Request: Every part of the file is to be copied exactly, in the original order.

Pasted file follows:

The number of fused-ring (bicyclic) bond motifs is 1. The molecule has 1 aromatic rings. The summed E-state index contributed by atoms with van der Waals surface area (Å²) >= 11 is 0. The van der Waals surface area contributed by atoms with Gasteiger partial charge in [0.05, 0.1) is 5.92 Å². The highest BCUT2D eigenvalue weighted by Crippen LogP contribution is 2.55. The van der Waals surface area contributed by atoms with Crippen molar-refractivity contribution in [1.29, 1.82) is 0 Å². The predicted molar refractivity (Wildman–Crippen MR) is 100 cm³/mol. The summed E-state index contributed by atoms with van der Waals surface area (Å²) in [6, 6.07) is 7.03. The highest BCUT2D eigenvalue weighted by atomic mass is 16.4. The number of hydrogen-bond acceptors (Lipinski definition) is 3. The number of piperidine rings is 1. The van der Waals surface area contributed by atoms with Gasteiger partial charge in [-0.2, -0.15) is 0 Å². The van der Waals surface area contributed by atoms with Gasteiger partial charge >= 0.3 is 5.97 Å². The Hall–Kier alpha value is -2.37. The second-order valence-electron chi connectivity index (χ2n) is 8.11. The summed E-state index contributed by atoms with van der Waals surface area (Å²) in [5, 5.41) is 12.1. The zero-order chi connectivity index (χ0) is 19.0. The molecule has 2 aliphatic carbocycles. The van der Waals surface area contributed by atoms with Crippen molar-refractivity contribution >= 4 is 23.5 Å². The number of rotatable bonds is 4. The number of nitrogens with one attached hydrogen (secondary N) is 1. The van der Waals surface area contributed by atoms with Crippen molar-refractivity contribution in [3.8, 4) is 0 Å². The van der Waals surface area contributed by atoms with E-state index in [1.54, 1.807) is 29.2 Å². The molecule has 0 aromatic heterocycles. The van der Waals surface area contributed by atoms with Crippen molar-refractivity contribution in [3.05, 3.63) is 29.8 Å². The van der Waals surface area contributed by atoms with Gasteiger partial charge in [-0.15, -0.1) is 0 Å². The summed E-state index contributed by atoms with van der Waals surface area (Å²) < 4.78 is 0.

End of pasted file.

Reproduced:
The number of fused-ring (bicyclic) bond motifs is 1. The molecule has 1 aromatic rings. The summed E-state index contributed by atoms with van der Waals surface area (Å²) >= 11 is 0. The van der Waals surface area contributed by atoms with Gasteiger partial charge in [0.05, 0.1) is 5.92 Å². The highest BCUT2D eigenvalue weighted by Crippen LogP contribution is 2.55. The van der Waals surface area contributed by atoms with Crippen molar-refractivity contribution in [1.29, 1.82) is 0 Å². The predicted molar refractivity (Wildman–Crippen MR) is 100 cm³/mol. The summed E-state index contributed by atoms with van der Waals surface area (Å²) in [6, 6.07) is 7.03. The highest BCUT2D eigenvalue weighted by atomic mass is 16.4. The number of hydrogen-bond acceptors (Lipinski definition) is 3. The number of piperidine rings is 1. The van der Waals surface area contributed by atoms with Gasteiger partial charge in [-0.2, -0.15) is 0 Å². The van der Waals surface area contributed by atoms with Gasteiger partial charge >= 0.3 is 5.97 Å². The Hall–Kier alpha value is -2.37. The second-order valence-electron chi connectivity index (χ2n) is 8.11. The summed E-state index contributed by atoms with van der Waals surface area (Å²) in [5, 5.41) is 12.1. The zero-order chi connectivity index (χ0) is 19.0. The molecule has 2 aliphatic carbocycles. The van der Waals surface area contributed by atoms with Crippen molar-refractivity contribution >= 4 is 23.5 Å². The number of rotatable bonds is 4. The number of nitrogens with one attached hydrogen (secondary N) is 1. The van der Waals surface area contributed by atoms with Crippen molar-refractivity contribution in [3.8, 4) is 0 Å². The van der Waals surface area contributed by atoms with E-state index in [1.54, 1.807) is 29.2 Å². The molecule has 0 aromatic heterocycles. The van der Waals surface area contributed by atoms with Crippen molar-refractivity contribution in [3.05, 3.63) is 29.8 Å². The van der Waals surface area contributed by atoms with Gasteiger partial charge in [-0.15, -0.1) is 0 Å². The summed E-state index contributed by atoms with van der Waals surface area (Å²) < 4.78 is 0.